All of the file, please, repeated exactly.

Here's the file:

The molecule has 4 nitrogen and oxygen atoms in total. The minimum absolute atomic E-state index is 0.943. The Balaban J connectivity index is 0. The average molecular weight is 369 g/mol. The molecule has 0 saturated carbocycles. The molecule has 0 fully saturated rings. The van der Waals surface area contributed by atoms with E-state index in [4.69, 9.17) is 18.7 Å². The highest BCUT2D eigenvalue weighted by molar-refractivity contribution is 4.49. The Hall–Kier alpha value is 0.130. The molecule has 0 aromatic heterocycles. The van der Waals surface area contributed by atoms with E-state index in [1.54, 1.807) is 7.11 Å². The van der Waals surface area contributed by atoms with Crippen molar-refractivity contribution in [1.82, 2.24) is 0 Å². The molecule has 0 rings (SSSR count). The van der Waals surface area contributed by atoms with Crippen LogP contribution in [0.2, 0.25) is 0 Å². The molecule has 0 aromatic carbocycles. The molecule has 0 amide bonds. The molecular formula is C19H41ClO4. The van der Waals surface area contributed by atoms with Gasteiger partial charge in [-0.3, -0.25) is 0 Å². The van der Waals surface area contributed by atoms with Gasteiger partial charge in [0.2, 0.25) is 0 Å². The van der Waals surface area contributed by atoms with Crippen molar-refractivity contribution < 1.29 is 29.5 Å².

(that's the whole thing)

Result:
The molecule has 4 nitrogen and oxygen atoms in total. The minimum absolute atomic E-state index is 0.943. The Balaban J connectivity index is 0. The average molecular weight is 369 g/mol. The molecule has 0 saturated carbocycles. The molecule has 0 fully saturated rings. The van der Waals surface area contributed by atoms with E-state index in [4.69, 9.17) is 18.7 Å². The highest BCUT2D eigenvalue weighted by molar-refractivity contribution is 4.49. The Hall–Kier alpha value is 0.130. The molecule has 0 aromatic heterocycles. The van der Waals surface area contributed by atoms with E-state index in [1.54, 1.807) is 7.11 Å². The van der Waals surface area contributed by atoms with Crippen molar-refractivity contribution in [1.82, 2.24) is 0 Å². The molecule has 0 rings (SSSR count). The van der Waals surface area contributed by atoms with Crippen LogP contribution in [0.2, 0.25) is 0 Å². The molecule has 0 aromatic carbocycles. The molecule has 0 amide bonds. The molecular formula is C19H41ClO4. The van der Waals surface area contributed by atoms with Gasteiger partial charge in [-0.3, -0.25) is 0 Å². The van der Waals surface area contributed by atoms with Gasteiger partial charge in [0.2, 0.25) is 0 Å². The van der Waals surface area contributed by atoms with Crippen molar-refractivity contribution < 1.29 is 29.5 Å².